Each of these issues can be tackled through critical thinking skills and an open dialogue. The Internet isn’t something to be feared, but it is something to approach with a healthy dose of caution.

What Does Prep Have To Do With Being Gifted?

What does prep have to do with being gifted?

I spend a lot of time talking about the value of “thinking prep” and how to effectively prepare your children to be thoughtful, curious individuals. The Critical Thinking Child was founded on this idea, and the prep we provide does so much more than prepare your child for a test–it cultivates a lifelong love of learning.

But what does prep have to do with being gifted?

It’s a good question, and one I hear frequently. My answer?

You can’t wish, teach or prep a child to be gifted but you can improve their thinking skills

As parents, we can give the gift of education but you can’t wish, teach, or prep a child to be gifted.

A child’s gifts take on many forms, and even the term “gifted” is often nuanced.  We prefer terms like high-performing, high-achieving or high-potential students.

Does this mean prep is useless? Of course not. Children acquire and build their gifts and talents through exposure to the world around them.  Our program focuses on nurturing these natural gifts within your child. We stimulate and stretch their natural talents and supports their academic struggles. Our prep is an opportunity to teach your child how to think critically, regardless of labels.

Through critical thinking, children have the potential to be our greatest assets

The skills we teach at The Critical Thinking Child support talented children in reaching their full potential. Our students develop higher-level thinking skills and accelerate their academic potential. Under our care, children learn to concentrate, listen, and focus. All of our prep serves this purpose.

In addition, we want to empower you, as a parent, to foster your child’s gifts at home. Highly intelligent, unique children may require more attention, and our tips and strategies will help you promote and nurture them in their daily life. Together, we will be able to help children develop their critical thinking skills and give them a chance to explore their interests and discover their passions.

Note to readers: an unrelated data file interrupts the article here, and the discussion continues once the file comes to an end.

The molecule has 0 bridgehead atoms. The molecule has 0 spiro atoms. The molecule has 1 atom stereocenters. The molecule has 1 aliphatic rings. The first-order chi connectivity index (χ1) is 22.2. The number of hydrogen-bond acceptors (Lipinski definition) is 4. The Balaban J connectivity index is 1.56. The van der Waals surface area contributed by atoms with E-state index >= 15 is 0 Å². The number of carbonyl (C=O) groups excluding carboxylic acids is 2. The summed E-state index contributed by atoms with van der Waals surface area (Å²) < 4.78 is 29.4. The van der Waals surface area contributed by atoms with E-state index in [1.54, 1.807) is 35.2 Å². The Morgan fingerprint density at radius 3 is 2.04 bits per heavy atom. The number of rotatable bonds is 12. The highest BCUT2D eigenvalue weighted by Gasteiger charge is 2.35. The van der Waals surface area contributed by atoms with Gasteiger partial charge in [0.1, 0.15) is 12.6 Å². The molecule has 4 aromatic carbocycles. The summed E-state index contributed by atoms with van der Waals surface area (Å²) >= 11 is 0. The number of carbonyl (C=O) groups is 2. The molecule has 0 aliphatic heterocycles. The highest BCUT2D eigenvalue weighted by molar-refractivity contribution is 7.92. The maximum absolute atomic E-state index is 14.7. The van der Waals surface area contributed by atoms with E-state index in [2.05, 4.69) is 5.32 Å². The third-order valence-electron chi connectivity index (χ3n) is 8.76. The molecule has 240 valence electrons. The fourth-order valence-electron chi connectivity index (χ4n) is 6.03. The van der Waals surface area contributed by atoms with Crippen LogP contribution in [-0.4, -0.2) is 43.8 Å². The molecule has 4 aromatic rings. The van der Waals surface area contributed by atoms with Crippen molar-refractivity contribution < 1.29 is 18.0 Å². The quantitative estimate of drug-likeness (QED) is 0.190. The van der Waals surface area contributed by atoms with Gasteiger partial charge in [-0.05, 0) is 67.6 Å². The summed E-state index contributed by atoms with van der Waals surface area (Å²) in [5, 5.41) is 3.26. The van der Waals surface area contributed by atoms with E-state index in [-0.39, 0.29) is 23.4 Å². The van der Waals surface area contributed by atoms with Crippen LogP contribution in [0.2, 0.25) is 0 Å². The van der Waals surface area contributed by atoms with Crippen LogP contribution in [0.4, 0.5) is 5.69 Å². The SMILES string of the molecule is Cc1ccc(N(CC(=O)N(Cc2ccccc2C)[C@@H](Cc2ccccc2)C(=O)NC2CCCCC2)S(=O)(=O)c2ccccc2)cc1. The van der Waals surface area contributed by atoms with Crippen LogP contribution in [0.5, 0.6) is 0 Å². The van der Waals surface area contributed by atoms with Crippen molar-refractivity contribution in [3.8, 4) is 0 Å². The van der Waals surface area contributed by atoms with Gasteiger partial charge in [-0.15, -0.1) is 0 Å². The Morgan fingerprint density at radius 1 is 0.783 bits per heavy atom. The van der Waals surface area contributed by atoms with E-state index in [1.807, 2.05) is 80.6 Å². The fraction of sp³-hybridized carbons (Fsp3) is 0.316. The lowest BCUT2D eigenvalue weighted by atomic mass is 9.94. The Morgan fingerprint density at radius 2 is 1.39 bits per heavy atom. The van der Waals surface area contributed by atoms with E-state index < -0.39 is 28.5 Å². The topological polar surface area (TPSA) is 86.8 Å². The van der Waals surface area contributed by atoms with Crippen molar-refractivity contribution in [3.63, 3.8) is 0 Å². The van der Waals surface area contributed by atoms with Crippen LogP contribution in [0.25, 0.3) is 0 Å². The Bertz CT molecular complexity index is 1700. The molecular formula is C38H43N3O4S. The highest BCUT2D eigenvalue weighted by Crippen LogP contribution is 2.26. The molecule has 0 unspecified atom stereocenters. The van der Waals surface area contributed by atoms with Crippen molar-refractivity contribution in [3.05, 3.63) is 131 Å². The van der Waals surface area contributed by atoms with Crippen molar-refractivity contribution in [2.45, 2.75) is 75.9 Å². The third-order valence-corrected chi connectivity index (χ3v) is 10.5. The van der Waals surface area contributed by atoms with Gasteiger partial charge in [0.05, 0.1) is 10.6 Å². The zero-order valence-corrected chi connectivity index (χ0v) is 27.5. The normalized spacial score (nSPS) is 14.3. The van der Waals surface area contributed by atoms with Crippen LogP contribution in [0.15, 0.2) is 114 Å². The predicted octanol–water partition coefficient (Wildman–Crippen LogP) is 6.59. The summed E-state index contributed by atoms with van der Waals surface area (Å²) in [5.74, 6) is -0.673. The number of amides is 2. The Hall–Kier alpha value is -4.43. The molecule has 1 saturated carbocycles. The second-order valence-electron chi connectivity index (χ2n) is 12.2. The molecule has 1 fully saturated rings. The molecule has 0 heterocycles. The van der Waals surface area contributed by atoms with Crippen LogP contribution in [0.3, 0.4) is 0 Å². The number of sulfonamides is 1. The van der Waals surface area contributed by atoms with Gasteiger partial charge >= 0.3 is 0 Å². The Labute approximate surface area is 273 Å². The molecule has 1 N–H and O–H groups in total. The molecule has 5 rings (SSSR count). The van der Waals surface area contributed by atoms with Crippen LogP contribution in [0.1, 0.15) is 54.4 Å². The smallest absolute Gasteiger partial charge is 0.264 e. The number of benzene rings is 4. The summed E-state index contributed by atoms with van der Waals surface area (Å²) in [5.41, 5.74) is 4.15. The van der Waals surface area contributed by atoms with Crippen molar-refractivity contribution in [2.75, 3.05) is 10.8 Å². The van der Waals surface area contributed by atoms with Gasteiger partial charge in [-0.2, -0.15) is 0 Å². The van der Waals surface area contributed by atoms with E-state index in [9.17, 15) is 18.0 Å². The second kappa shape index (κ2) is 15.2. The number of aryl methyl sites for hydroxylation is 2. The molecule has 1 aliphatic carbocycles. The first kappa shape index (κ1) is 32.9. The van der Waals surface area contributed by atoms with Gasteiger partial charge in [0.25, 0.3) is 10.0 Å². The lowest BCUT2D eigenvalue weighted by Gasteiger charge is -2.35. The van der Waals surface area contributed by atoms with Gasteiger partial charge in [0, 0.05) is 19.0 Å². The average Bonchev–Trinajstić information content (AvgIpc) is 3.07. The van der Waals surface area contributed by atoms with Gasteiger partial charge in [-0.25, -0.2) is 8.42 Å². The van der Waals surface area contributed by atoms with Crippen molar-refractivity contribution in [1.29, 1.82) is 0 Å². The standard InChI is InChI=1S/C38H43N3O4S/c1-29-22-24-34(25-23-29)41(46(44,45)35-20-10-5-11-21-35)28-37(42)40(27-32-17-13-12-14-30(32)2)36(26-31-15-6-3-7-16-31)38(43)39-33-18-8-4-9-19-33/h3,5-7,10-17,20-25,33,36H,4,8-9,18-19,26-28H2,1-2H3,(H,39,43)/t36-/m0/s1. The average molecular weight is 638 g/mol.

By doing so, we awaken within our children their potential to be our greatest thinkers, scientists, teachers, artists, and leaders.

Gifting education to your future generation

Something magical happens through our program. As we connect with the child, they begin to explore and ask questions. They hone in on their talents and passions and develop a deeper understanding of their world. Our parents are able to witness and experience the joy of their gift of education.

Let’s be honest, enrolling in our program will not make your child gifted.

What it will accomplish is giving you, as a parent, the chance to give the gift of education.

I stand by our motto—“Gifting Education to Your Future Generation”—and together, we will give your child the chance to reach their academic potential and prep for a lifetime love of learning, inquiry, and exploration.

Avoid A Back To School Breakdown

Avoid a Back-to-School Breakdown

How to successfully transition from summertime to school-time.

For many of you, summer is drawing to a close. You’re bracing yourself for the end of summer, while children eek out their last few days home. Some of you may already have returned to the busy routine of sack lunches and school buses.

Regardless, this time of year can be stressful. There seems to be more to do than there is time in the day, and it can be hard to part with your child after having them home all summer. Young learners pick up on this, and they often approach the beginning of the school year with mixed emotions. If your child is back in the classroom, you may have already noticed some anxiety on their part.

Whether you’re kissing your child goodbye at the bus stop or still hunting down the perfect lunch box, I’ve been there. Every year I face the same stressors, and I implement new tactics to make it easier. Today I want to share with you my three top tips to making a successful transition from summertime to school-time (for everyone involved).